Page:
Yes, some of the demos at Mashup Camp are toys or experiments or, in some cases, jokes. But a number of them are not only of serious intent but fundamentally and surprisingly useful – and potentially transformative. Think Adrian’s Chicagocrime.org, Anthony’s Hype Machine, Paul’s Housingmaps.com. Not billion dollar businesses, or even million dollar businesses, but useful, relevant, and – perhaps most importantly – accessible. Not because of the technologies, which are often very basic, but the unique ways they make the information on the network useful to us.
Which brings us to missed conference #2, GUADEC. While I’ll admit that part of my disappointment stems from the fact that a.) I’m a GNOME user and b.) because I know and would be happy to grab beers with a bunch of the GNOME folks, my sense of loss is especially keen because of this year’s seemingly de facto theme (from what I gather on #redmonk, anyway): online desktops. Desktops, in other words, that heavily leverage some of the same relevant, easily accessible network applications built by developers at Mashup Camp.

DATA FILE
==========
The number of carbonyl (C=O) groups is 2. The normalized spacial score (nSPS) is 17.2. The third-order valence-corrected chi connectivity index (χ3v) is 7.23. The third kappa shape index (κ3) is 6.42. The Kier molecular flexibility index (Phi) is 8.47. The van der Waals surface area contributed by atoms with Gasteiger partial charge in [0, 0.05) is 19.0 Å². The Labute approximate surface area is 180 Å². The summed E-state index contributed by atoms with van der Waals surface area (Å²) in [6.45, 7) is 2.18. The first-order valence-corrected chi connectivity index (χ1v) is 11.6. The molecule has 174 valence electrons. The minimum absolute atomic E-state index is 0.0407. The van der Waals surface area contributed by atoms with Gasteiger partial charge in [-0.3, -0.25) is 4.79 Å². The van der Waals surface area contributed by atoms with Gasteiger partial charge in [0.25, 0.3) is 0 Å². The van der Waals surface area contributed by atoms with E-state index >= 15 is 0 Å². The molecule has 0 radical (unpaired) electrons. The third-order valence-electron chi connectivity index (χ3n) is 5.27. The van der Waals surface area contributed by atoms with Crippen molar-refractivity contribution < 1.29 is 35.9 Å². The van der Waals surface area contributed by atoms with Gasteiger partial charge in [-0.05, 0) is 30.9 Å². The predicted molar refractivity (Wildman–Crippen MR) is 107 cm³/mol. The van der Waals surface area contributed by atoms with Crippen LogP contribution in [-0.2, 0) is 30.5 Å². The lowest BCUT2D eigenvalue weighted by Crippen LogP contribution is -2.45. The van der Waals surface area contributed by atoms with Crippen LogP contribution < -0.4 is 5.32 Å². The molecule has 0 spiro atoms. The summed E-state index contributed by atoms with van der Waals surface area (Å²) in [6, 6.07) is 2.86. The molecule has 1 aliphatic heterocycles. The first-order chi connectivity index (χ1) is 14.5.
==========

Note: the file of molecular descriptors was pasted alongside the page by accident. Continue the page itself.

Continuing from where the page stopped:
Those of you who are avid readers of this space (my apologies) may recall that I have a longstanding interest in the subject, if by longstanding interest you mean massive, overwhelming passion for the subject.
It’s simple, and Adam Bosworth told us this years ago: the value is not in the application, it’s in the network. Putting it in practical terms, Havoc says: “without an Internet connection I don’t even bother to turn on my laptop.” Amen, sir, amen.